High-school students in New York City are part of an ever increasing digital generation. They not only have an extensive knowledge about social media tools and technology— but also use it on a daily basis. A few of these teens participated in a workshop series at Cooper-Hewitt on interaction design, or design that focuses on human interaction with objects, environments, and digital technology.

During the workshop series, the students learned that the process of interaction design involves discovering, identifying, brainstorming and prototyping products and experiences that engage the senses. Interaction designers Katie Koch & Carmen Dukes from “Project: Interaction” led the program and facilitated that learning experience.


Beginning the workshop with the challenge to brainstorm new social tools to communicate with others in the year 2030, the students immediately began thinking about interaction design in a way they never have before. Students discussed their ideal way to tell a group of friends to meet up for a burger twenty years from now. “Mind Messages”, “Robot Messengers”, and “Teleportation Phones” were all identified as design improvements to current technology.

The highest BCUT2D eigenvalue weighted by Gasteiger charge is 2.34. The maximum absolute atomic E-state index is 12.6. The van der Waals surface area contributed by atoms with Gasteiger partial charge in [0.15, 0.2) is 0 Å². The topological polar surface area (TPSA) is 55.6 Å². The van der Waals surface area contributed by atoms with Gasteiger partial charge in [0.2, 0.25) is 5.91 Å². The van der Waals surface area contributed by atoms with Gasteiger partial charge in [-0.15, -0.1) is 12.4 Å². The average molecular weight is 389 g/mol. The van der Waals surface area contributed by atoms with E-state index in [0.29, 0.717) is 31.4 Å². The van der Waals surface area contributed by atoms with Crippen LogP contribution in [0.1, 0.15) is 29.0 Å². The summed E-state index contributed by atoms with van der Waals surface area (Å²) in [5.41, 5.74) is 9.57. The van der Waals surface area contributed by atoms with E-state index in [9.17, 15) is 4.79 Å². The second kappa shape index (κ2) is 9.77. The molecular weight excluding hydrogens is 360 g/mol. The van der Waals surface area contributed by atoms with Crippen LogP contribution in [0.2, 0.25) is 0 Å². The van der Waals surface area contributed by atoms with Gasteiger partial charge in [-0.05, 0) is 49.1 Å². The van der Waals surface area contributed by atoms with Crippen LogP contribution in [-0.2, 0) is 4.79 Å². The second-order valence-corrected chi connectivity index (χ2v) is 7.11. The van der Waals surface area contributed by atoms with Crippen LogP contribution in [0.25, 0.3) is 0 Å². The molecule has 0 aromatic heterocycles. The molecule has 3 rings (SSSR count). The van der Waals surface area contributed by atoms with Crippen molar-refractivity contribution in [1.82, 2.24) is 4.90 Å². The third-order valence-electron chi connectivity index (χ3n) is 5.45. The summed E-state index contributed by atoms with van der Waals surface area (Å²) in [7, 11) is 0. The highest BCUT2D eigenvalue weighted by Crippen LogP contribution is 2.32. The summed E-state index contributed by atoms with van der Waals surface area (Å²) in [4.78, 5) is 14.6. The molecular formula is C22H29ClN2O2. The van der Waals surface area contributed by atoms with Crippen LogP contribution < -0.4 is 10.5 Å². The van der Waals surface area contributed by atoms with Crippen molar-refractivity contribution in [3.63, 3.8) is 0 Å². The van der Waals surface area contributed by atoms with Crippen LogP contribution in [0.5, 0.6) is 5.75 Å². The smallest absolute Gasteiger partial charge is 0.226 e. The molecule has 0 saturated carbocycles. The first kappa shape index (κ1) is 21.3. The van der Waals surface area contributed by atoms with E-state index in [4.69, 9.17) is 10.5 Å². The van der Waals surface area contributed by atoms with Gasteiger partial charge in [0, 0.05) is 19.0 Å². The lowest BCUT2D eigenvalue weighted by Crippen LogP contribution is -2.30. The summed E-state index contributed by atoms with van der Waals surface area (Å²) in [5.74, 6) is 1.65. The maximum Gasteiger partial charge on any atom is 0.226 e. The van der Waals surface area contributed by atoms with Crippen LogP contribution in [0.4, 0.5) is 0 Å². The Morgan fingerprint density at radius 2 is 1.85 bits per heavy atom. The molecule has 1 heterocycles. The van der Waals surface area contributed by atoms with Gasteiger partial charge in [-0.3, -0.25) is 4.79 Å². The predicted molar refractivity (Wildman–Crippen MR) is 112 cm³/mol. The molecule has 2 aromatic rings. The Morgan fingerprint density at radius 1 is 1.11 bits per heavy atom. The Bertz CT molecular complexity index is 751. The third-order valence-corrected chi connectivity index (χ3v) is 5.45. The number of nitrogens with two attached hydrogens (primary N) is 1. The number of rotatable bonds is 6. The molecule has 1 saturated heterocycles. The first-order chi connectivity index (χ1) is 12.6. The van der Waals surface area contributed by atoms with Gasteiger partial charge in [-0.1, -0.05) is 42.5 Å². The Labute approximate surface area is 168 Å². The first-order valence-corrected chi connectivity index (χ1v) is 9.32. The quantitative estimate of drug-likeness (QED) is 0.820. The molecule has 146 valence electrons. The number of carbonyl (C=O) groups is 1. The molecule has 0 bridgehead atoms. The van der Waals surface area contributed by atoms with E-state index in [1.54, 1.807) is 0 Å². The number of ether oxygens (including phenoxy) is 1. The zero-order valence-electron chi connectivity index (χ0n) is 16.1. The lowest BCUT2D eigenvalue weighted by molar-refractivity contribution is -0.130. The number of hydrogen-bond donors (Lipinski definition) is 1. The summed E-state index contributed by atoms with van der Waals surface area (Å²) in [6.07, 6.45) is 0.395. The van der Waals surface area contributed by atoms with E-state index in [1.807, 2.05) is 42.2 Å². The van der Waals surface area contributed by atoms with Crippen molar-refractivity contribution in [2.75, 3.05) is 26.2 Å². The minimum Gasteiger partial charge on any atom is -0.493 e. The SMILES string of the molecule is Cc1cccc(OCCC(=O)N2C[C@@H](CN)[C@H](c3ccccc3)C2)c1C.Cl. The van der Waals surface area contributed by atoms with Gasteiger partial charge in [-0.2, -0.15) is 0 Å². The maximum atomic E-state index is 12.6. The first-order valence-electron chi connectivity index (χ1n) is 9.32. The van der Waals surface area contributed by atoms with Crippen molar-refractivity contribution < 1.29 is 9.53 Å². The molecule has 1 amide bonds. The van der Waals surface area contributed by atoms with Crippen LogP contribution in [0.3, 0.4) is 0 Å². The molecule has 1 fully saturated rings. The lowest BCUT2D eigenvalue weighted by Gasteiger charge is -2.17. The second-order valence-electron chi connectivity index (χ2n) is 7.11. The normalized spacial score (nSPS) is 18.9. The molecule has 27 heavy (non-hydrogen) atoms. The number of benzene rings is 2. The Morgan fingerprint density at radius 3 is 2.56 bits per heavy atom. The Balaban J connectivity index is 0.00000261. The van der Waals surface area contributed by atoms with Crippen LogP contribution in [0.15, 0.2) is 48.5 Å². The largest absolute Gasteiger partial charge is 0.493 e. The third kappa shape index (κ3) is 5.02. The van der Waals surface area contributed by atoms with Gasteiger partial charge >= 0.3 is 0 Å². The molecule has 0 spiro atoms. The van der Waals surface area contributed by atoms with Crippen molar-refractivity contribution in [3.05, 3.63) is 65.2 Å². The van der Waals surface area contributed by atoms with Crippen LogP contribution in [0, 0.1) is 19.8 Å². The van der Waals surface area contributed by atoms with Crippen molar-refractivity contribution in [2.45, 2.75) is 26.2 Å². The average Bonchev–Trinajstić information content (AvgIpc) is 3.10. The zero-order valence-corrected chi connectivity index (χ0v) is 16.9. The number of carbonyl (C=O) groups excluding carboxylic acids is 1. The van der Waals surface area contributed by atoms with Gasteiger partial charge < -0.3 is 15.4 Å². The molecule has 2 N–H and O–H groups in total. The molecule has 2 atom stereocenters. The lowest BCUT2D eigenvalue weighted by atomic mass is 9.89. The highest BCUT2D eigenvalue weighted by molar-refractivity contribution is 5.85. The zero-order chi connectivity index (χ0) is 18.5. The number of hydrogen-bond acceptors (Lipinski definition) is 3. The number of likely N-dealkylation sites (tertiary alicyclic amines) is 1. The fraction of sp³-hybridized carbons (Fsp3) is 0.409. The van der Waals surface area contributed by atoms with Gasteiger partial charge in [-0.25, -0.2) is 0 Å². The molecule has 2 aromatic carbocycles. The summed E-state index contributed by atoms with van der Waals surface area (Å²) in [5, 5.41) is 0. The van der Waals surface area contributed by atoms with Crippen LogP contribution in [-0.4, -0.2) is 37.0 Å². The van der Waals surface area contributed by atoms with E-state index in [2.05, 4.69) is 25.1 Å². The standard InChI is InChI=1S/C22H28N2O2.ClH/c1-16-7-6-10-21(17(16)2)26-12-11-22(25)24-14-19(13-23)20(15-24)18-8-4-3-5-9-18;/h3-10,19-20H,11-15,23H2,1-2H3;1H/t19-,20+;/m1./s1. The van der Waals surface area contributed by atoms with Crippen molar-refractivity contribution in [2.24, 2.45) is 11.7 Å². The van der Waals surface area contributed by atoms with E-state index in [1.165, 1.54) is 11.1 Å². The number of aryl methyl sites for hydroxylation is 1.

The students were also treated to an adventure above the streets of New York City at the scenic High Line Park. Besides soaking in the sun and the atmosphere, the students were observing the kinds of interactions that took place at the High Line. They interviewed visitors about their experience and motives for visiting the High Line. Armed with this information, the students returned to the museum with the objective to design new interactive experiences that could improve a visitors’ experience of the High Line.

The results ranged from High Line iPhone apps to an interactive tram transportation system. 
The variety of their creations reflected not just their personal preferences for communicating but also the vast array of possibilities for people to connect and interact with each other in the future.


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